What Do the Ironman, Death, and More Than 600 Advisors Have in Common?

John Hyland was unhappy.

Fresh out of college, the big firm lifestyle of late nights and steak dinners had taken a physical toll. John felt unhealthy and out of shape.

At a tailgate party he heard some friends talking about Ironman races, how impossible they seemed, how no average person could complete one.

“I just had this a-ha moment in my mind,” John told me on a recent podcast. “I just had this moment of clarity and said to myself, “I need to do this.”

John finished the first of eleven Ironman Triathlons in 2000. The lessons from that transformative experience didn’t just improve his health, it gave him a new perspective on how to transform businesses that continues to guide his company, Private Advisor Group.

“I think it’s just a great example of having a belief, having a goal and committing to it,” John says. Just like business, Ironman is not a short event. It doesn’t happen in a day. It happens over years of training to get the results that you’re looking for. But I think it’s just that perfect example of setting a goal, breaking it down to what do you need to do every week, what do you need to do every day, monitor your success, alter things when needed and just continue to focus.”

Today, John Hyland is the co-founder of Private Advisor Group, an RIA with approximately $15 billion in AUM and more than 600 affiliated advisors.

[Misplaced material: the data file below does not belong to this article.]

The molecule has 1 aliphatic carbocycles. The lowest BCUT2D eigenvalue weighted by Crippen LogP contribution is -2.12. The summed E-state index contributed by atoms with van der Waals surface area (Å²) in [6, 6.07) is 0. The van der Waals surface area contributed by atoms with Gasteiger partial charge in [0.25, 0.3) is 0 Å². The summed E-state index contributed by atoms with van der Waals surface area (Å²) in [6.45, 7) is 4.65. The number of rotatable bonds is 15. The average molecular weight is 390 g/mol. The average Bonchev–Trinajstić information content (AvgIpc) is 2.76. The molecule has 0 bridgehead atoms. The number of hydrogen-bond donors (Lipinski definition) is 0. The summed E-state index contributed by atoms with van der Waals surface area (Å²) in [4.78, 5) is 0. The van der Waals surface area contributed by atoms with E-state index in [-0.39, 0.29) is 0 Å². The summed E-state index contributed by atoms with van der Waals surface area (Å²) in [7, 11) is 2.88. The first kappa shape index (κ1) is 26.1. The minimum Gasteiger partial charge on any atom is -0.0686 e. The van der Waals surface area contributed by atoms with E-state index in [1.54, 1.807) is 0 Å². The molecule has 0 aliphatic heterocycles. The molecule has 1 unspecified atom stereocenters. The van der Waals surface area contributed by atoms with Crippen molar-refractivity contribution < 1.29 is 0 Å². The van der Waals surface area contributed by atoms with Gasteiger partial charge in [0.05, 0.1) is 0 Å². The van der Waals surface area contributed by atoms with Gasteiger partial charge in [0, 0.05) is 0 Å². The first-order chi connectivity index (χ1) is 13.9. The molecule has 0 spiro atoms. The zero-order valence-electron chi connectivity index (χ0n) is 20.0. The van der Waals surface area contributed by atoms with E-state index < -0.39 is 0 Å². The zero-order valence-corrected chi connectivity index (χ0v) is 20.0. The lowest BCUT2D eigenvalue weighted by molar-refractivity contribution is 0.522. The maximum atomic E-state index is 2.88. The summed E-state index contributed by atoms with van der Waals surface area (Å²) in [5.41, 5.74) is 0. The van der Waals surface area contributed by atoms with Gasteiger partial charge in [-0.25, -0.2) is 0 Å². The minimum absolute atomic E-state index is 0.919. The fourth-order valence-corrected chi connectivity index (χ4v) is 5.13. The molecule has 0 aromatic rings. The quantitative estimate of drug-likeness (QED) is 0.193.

Key Insights on Transforming Your Business and Life from John Hyland

Coping with the challenges ahead.

Many independent RIAs are experiencing their own “a-ha” moments as the accelerating pace of technology forces the industry to evolve. Some advisors are worried about diminishing fees. Others fret about robo platforms. Still others want to let tech automate what can be automated and refocus on personal, life-centered planning at the client level.

Whatever your “a-ha” may be, having a clear vision, breaking down goals into actionable steps, and mastering metrics will be a big part of the process.

And so will technology – both how you harness it to improve your practice, and how you differentiate yourself from the services that robos and other platforms can provide faster and cheaper than you can.

John Hyland sees the tech revolution as both a challenge and an opportunity, especially for smaller RIAs. “On the challenge side, I think there’s no doubt robos will capture a portion of market share,” he says. “But on the flip side for an advisor, technology makes them more efficient. They can serve more clients, more touchpoints, provide a great client experience. So, if I’m an advisor and I’m looking at technology, it’s going to hurt you in some ways, but if you use it properly it will help you on the other side of your business and I think ultimately, you’ll be the net beneficiary for technology. And that somewhat solves the revenue gap for the advisor. It creates a greater experience for the client, and I think that’s a big part of the solution of the future.”